New Energy Storage Research Project
A center for fundamental research on the ageing of battery materials and power electronic systems is being developed till 2020 at RWTH. The German Council of Science and Humanities has granted 60 million Euros of funding from the NRW state and federal governments for the Center for Ageing, Reliability and Lifetime Prediction of Electrochemical and Power Electronic Systems, CARL for short.
Speaker of the project is Prof. Dirk Uwe Sauer from the Institute of Power Electronics and Electrical Drives.
Prof. Sauer explains the basic idea behind the CARL concept as follows: "We want to understand how energy stores function and react to different requirements down to the atomic and crystal levels", because the questions of compounds for power semiconductors, such as those used in electric vehicles or wind turbines, are very similar. "Only when we know the physical-chemical processes we can produce systems that work without overcapacities or redundancies."
Three laboratory suites
The funding will be used to erect three large laboratory suites, which form the core of CARL. The first suite will contain testing benches for load and environment simulations. For example, electrical, mechanical, chemical, and climate influences on the material and systems of batteries and power electronics will be investigated. Here ageing processes are run and analysed in a time lapse, in order to research their causes in detail.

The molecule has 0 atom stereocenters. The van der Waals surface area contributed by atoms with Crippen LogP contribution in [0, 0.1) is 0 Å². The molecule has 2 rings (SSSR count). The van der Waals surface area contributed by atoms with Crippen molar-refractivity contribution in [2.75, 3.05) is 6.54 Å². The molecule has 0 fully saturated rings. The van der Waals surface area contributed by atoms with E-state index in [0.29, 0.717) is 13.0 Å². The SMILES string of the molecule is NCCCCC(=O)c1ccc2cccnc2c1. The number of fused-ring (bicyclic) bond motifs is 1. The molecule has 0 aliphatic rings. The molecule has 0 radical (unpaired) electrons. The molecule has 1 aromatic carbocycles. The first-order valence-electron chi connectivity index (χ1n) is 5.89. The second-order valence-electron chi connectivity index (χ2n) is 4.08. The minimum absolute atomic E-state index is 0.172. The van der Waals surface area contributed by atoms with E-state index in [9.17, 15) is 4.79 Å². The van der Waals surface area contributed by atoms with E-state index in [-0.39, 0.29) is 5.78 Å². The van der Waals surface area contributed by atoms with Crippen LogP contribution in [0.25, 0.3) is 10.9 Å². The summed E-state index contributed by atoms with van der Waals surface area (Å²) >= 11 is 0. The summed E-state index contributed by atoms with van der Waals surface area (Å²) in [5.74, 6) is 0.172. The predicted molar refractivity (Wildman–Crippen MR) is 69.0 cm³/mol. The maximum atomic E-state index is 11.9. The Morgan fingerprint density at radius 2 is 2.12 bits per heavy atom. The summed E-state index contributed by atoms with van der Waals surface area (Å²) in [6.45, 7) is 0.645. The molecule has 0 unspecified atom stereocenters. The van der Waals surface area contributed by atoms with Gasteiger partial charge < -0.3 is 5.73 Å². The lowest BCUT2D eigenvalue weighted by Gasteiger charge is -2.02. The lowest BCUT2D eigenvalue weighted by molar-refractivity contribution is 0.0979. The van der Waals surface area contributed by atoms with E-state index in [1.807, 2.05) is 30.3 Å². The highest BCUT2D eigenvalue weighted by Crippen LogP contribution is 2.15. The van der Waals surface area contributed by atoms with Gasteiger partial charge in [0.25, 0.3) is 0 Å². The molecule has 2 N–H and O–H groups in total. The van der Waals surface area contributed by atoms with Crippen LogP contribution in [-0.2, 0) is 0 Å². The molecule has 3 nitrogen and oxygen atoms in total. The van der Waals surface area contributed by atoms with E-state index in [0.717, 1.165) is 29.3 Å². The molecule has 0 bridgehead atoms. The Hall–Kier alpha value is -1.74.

The second laboratory suite is dedicated to the construction of prototypes.The performance capability of the system or even individual components will be investigated in order to exclude material or design errors early on.
The third suite will focus on physical-electrochemical analysis. With the help of an analysis chain for structure and material investigations, which include a highly modern computer tomograph with a not yet attained resolution, the structures of the materials can be investigated and analysed down to atomic resolution.
CARL is an interdisciplinary research institution at which staff from ten core professorships and around 20 other chairs and institutes at RWTH and Forschungszentrum Jülich can conduct groundbreaking research. These include scientists from the disciplines of chemistry, physics, mathematics, computer science or material science, mechanical engineering and electrical engineering.